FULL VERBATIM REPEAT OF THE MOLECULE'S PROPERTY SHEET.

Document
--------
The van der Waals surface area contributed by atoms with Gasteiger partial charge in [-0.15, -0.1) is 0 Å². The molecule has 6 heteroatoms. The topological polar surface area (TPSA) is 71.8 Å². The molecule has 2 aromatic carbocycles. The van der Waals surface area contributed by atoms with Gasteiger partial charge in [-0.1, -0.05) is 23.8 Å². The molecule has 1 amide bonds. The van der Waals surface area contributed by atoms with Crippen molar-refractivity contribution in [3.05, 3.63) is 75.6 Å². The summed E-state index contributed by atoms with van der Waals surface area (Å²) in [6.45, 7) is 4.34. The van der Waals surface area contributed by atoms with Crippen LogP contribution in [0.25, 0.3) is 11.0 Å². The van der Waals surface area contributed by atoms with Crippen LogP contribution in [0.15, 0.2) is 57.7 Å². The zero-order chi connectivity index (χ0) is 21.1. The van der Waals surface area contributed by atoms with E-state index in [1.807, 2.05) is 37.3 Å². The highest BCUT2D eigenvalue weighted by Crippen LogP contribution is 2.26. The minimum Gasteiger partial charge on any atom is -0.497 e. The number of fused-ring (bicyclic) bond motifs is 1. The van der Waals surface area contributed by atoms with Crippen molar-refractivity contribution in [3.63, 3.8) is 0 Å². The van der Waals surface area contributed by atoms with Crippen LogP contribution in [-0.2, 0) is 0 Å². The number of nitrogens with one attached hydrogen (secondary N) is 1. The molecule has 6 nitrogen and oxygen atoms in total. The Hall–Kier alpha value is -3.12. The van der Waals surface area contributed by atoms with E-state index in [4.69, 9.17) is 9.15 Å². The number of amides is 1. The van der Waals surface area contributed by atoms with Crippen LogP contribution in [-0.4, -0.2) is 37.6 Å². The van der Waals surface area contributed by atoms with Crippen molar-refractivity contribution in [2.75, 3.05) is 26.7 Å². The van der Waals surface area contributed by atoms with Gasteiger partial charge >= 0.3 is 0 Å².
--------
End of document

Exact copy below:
The van der Waals surface area contributed by atoms with Gasteiger partial charge in [-0.15, -0.1) is 0 Å². The molecule has 6 heteroatoms. The topological polar surface area (TPSA) is 71.8 Å². The molecule has 2 aromatic carbocycles. The van der Waals surface area contributed by atoms with Gasteiger partial charge in [-0.1, -0.05) is 23.8 Å². The molecule has 1 amide bonds. The van der Waals surface area contributed by atoms with Crippen molar-refractivity contribution in [3.05, 3.63) is 75.6 Å². The summed E-state index contributed by atoms with van der Waals surface area (Å²) in [6.45, 7) is 4.34. The van der Waals surface area contributed by atoms with Crippen LogP contribution in [0.25, 0.3) is 11.0 Å². The van der Waals surface area contributed by atoms with Crippen LogP contribution in [0.15, 0.2) is 57.7 Å². The zero-order chi connectivity index (χ0) is 21.1. The van der Waals surface area contributed by atoms with E-state index in [1.807, 2.05) is 37.3 Å². The highest BCUT2D eigenvalue weighted by Crippen LogP contribution is 2.26. The minimum Gasteiger partial charge on any atom is -0.497 e. The number of fused-ring (bicyclic) bond motifs is 1. The van der Waals surface area contributed by atoms with Crippen molar-refractivity contribution in [3.63, 3.8) is 0 Å². The van der Waals surface area contributed by atoms with Crippen LogP contribution in [-0.2, 0) is 0 Å². The number of nitrogens with one attached hydrogen (secondary N) is 1. The molecule has 6 nitrogen and oxygen atoms in total. The Hall–Kier alpha value is -3.12. The van der Waals surface area contributed by atoms with E-state index in [4.69, 9.17) is 9.15 Å². The number of amides is 1. The van der Waals surface area contributed by atoms with Crippen LogP contribution in [-0.4, -0.2) is 37.6 Å². The van der Waals surface area contributed by atoms with Crippen molar-refractivity contribution in [2.75, 3.05) is 26.7 Å². The van der Waals surface area contributed by atoms with Gasteiger partial charge >= 0.3 is 0 Å².